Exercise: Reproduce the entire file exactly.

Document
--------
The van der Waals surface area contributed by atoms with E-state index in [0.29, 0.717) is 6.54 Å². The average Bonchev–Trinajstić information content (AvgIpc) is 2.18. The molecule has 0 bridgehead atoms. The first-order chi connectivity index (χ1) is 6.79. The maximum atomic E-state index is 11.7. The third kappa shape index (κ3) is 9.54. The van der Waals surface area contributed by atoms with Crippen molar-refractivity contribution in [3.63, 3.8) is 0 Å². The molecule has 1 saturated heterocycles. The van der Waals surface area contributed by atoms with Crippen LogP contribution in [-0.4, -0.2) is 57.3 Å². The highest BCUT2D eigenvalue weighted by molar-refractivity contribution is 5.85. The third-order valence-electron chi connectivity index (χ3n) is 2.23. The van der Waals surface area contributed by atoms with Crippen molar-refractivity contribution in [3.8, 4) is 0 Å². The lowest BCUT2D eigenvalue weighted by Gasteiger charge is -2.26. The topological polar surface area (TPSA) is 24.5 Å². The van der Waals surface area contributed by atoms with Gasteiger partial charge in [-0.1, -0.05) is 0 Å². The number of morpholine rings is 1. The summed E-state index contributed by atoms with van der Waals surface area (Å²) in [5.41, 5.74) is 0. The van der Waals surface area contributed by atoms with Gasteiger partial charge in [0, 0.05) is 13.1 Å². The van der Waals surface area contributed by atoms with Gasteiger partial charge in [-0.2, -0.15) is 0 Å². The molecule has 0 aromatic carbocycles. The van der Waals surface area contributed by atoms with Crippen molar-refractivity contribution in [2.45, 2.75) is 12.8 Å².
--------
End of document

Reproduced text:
The van der Waals surface area contributed by atoms with E-state index in [0.29, 0.717) is 6.54 Å². The average Bonchev–Trinajstić information content (AvgIpc) is 2.18. The molecule has 0 bridgehead atoms. The first-order chi connectivity index (χ1) is 6.79. The maximum atomic E-state index is 11.7. The third kappa shape index (κ3) is 9.54. The van der Waals surface area contributed by atoms with Crippen molar-refractivity contribution in [3.63, 3.8) is 0 Å². The molecule has 1 saturated heterocycles. The van der Waals surface area contributed by atoms with Crippen LogP contribution in [-0.4, -0.2) is 57.3 Å². The highest BCUT2D eigenvalue weighted by molar-refractivity contribution is 5.85. The third-order valence-electron chi connectivity index (χ3n) is 2.23. The van der Waals surface area contributed by atoms with Crippen molar-refractivity contribution in [3.8, 4) is 0 Å². The lowest BCUT2D eigenvalue weighted by Gasteiger charge is -2.26. The topological polar surface area (TPSA) is 24.5 Å². The van der Waals surface area contributed by atoms with Gasteiger partial charge in [-0.1, -0.05) is 0 Å². The number of morpholine rings is 1. The summed E-state index contributed by atoms with van der Waals surface area (Å²) in [5.41, 5.74) is 0. The van der Waals surface area contributed by atoms with Gasteiger partial charge in [0, 0.05) is 13.1 Å². The van der Waals surface area contributed by atoms with Gasteiger partial charge in [-0.2, -0.15) is 0 Å². The molecule has 0 aromatic carbocycles. The van der Waals surface area contributed by atoms with Crippen molar-refractivity contribution in [2.45, 2.75) is 12.8 Å².